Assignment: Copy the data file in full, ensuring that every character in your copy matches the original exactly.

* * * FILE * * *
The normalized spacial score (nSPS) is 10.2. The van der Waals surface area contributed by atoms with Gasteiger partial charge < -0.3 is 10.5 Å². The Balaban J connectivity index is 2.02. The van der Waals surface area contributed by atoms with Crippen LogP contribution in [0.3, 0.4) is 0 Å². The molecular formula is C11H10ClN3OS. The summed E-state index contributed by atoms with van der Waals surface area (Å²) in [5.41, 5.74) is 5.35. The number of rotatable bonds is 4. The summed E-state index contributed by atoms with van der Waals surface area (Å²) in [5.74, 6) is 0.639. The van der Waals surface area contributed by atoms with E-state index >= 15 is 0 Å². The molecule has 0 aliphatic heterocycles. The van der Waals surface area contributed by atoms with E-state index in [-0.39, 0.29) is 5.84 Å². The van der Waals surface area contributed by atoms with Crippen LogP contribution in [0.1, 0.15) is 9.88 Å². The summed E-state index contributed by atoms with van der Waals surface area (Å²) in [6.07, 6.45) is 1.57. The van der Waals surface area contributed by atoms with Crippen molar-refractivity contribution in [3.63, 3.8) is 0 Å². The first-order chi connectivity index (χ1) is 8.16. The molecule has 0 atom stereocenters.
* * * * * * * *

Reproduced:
The normalized spacial score (nSPS) is 10.2. The van der Waals surface area contributed by atoms with Gasteiger partial charge < -0.3 is 10.5 Å². The Balaban J connectivity index is 2.02. The van der Waals surface area contributed by atoms with Crippen LogP contribution in [0.3, 0.4) is 0 Å². The molecular formula is C11H10ClN3OS. The summed E-state index contributed by atoms with van der Waals surface area (Å²) in [5.41, 5.74) is 5.35. The number of rotatable bonds is 4. The summed E-state index contributed by atoms with van der Waals surface area (Å²) in [5.74, 6) is 0.639. The van der Waals surface area contributed by atoms with E-state index >= 15 is 0 Å². The molecule has 0 aliphatic heterocycles. The van der Waals surface area contributed by atoms with E-state index in [-0.39, 0.29) is 5.84 Å². The van der Waals surface area contributed by atoms with Crippen LogP contribution in [0.1, 0.15) is 9.88 Å². The summed E-state index contributed by atoms with van der Waals surface area (Å²) in [6.07, 6.45) is 1.57. The van der Waals surface area contributed by atoms with Crippen molar-refractivity contribution in [3.63, 3.8) is 0 Å². The first-order chi connectivity index (χ1) is 8.16. The molecule has 0 atom stereocenters.